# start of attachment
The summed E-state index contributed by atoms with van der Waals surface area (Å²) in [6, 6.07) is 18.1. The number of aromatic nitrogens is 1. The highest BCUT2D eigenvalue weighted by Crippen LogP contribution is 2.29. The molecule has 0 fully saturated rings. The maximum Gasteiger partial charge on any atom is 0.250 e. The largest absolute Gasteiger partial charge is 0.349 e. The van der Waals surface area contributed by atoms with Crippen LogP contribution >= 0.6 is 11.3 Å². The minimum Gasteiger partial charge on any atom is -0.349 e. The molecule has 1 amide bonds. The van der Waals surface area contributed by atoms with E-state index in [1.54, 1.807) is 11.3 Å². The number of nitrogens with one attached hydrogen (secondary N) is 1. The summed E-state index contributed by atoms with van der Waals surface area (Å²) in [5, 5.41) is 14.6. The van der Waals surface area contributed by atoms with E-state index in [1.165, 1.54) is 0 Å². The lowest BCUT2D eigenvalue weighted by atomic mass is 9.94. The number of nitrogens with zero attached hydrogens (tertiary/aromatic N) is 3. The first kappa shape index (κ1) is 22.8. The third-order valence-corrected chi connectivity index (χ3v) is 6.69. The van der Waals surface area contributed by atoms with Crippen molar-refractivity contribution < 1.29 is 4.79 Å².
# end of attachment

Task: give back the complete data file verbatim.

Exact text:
The summed E-state index contributed by atoms with van der Waals surface area (Å²) in [6, 6.07) is 18.1. The number of aromatic nitrogens is 1. The highest BCUT2D eigenvalue weighted by Crippen LogP contribution is 2.29. The molecule has 0 fully saturated rings. The maximum Gasteiger partial charge on any atom is 0.250 e. The largest absolute Gasteiger partial charge is 0.349 e. The van der Waals surface area contributed by atoms with Crippen LogP contribution >= 0.6 is 11.3 Å². The minimum Gasteiger partial charge on any atom is -0.349 e. The molecule has 1 amide bonds. The van der Waals surface area contributed by atoms with E-state index in [1.54, 1.807) is 11.3 Å². The number of nitrogens with one attached hydrogen (secondary N) is 1. The summed E-state index contributed by atoms with van der Waals surface area (Å²) in [5, 5.41) is 14.6. The van der Waals surface area contributed by atoms with E-state index in [1.165, 1.54) is 0 Å². The lowest BCUT2D eigenvalue weighted by atomic mass is 9.94. The number of nitrogens with zero attached hydrogens (tertiary/aromatic N) is 3. The first kappa shape index (κ1) is 22.8. The third-order valence-corrected chi connectivity index (χ3v) is 6.69. The van der Waals surface area contributed by atoms with Crippen molar-refractivity contribution < 1.29 is 4.79 Å².